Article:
It’s been a year since I started this blog. Maybe it’s time to answer the question “What is User Experience”, and finally explain what the UX in the Blog’s title refers to.
User experience is a difficult subject to define, particularly in the field of video games and contains many competing elements. At its simplest, user experience is “how does a system (or game) make the user feel?”
As a design philosophy it includes integrating user insight into all stages of a design process (UCD), measuring the user’s experience (what the feel about it), and then using this insight to inform the development. This makes it more than just a ‘step’ in the design process, and instead it becomes an overarching philosophy informing development. Of course, it’s difficult to understand what a user is feeling – although there are many common methods, such as ‘think-aloud’, biometrics or interviews, no method is perfect, and each has its own idiosyncrasies.
User experience is not usability
User experience is more than just usability, although their can often be a direct link between the two.
Usability focuses on the ‘ease of use’, ensuring that the task at hand can be understood, and that a system allows people to achieve their goals. This encompasses factors such as visibility, response times, and learn-ability.
Usability and User Experience link when usability affects how a user feels about the product, whether this is through an easy working process making the user smile, or (and much more likely), a poor workflow making them angry. Consider how annoyed people get when their computer isn’t responsive, or a button causes the wrong action to be performed. Poor usability can therefore influence the user experience of a product or system.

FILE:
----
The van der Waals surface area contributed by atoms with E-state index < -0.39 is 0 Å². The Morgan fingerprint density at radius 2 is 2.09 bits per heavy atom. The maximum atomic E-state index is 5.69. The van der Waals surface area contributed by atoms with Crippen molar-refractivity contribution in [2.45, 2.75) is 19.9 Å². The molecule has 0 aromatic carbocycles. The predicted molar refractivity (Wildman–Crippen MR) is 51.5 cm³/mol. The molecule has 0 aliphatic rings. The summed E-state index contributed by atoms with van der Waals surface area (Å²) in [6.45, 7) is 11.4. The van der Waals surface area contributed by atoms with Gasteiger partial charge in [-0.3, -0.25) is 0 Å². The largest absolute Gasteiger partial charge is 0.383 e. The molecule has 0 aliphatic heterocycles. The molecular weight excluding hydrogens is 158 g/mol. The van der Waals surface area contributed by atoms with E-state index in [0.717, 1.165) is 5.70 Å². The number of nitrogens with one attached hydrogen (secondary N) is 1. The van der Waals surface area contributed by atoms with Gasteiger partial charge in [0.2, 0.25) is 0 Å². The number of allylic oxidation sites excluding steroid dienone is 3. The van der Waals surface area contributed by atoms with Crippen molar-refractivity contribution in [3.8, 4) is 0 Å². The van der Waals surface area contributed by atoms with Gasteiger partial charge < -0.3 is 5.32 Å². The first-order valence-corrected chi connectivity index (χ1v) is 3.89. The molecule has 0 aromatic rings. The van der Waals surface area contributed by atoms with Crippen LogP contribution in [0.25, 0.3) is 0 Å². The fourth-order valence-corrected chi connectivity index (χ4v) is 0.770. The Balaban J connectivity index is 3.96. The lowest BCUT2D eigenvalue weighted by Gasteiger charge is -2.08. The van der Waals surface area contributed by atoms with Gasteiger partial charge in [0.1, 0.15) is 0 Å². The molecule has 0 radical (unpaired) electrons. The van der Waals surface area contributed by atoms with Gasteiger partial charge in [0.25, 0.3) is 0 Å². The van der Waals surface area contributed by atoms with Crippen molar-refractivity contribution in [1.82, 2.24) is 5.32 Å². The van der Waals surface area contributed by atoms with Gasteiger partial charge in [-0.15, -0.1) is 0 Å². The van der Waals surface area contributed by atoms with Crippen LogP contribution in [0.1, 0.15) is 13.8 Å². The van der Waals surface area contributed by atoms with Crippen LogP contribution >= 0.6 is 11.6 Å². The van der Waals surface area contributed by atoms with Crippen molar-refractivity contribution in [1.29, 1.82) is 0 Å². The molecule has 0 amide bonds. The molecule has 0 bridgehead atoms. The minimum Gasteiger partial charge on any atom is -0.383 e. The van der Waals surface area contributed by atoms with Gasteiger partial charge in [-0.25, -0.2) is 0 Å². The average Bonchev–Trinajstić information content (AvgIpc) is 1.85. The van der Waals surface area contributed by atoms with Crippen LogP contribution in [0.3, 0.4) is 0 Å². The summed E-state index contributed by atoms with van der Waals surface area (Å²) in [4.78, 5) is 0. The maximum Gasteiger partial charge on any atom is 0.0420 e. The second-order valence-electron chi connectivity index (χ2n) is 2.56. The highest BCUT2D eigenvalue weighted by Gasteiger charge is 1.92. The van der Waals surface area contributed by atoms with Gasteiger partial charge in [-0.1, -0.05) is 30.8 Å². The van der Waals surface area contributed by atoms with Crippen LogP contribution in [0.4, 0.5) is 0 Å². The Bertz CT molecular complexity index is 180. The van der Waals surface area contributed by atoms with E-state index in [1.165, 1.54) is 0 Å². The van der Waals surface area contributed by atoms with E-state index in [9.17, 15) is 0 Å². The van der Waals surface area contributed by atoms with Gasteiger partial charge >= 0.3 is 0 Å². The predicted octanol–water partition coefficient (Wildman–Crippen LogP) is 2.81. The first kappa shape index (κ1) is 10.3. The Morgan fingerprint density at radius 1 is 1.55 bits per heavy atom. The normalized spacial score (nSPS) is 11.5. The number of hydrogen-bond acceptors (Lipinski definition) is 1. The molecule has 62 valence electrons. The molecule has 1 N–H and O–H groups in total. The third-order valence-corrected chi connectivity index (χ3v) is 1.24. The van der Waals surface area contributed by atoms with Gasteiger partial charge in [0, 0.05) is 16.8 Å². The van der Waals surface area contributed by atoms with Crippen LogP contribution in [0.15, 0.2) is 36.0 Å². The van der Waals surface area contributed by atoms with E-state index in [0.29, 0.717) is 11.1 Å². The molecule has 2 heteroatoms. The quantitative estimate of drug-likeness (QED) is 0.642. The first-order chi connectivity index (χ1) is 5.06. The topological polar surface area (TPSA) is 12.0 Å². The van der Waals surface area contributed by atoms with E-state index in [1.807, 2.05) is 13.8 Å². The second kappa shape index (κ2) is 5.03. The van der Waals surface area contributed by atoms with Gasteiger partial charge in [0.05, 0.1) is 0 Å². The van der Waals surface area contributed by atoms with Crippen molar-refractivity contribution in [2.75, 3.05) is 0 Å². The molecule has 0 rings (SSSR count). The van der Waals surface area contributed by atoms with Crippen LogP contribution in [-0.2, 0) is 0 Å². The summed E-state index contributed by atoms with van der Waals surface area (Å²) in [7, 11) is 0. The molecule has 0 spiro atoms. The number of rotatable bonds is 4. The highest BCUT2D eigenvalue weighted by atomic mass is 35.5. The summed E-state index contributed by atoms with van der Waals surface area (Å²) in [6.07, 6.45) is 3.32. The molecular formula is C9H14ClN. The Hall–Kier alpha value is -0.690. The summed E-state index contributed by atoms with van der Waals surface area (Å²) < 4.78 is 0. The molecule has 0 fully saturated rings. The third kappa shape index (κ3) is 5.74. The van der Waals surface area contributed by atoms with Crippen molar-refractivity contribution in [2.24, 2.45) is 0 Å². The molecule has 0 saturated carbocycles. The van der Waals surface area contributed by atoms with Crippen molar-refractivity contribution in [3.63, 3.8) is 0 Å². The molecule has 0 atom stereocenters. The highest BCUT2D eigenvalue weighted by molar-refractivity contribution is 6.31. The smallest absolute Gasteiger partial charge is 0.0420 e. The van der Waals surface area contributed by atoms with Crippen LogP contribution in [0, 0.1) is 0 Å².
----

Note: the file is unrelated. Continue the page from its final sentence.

User experience and games.
Within games, user experience becomes a more complicated field. In traditional software development, the goals of the user are clear, typically “perform a task quickly and easily”, and emotion should not play a major part in the interaction (beyond ‘don’t annoy the user’). In games, the goal is not so simple, as neither speed nor ease are the primary objectives.
Instead user experience becomes about defining the emotions or feelings your game should create, and ensuring that the game makes this happen. For example, chart favourite Just Dance will have some key emotions and responses it wants to create in its players, such as ‘group enjoyment’, ‘laughter’ and ‘make the players actually get off the sofa’, and so will have been designed to elicit these responses.
Some elements are not unique to each game, for example its common that game’s don’t want to cause unnecessary frustration, however it is important when designing games to declare measurable goals for the user experience, and regularly ensure that these are being met.
User Experience in games is an emerging field, with lots of academic interest in its progress. It will be interesting to see what the future holds, as techniques such as biometrics and the application of user experience methodologies from other fields increase our understanding, and ability to measure, people’s feelings around games.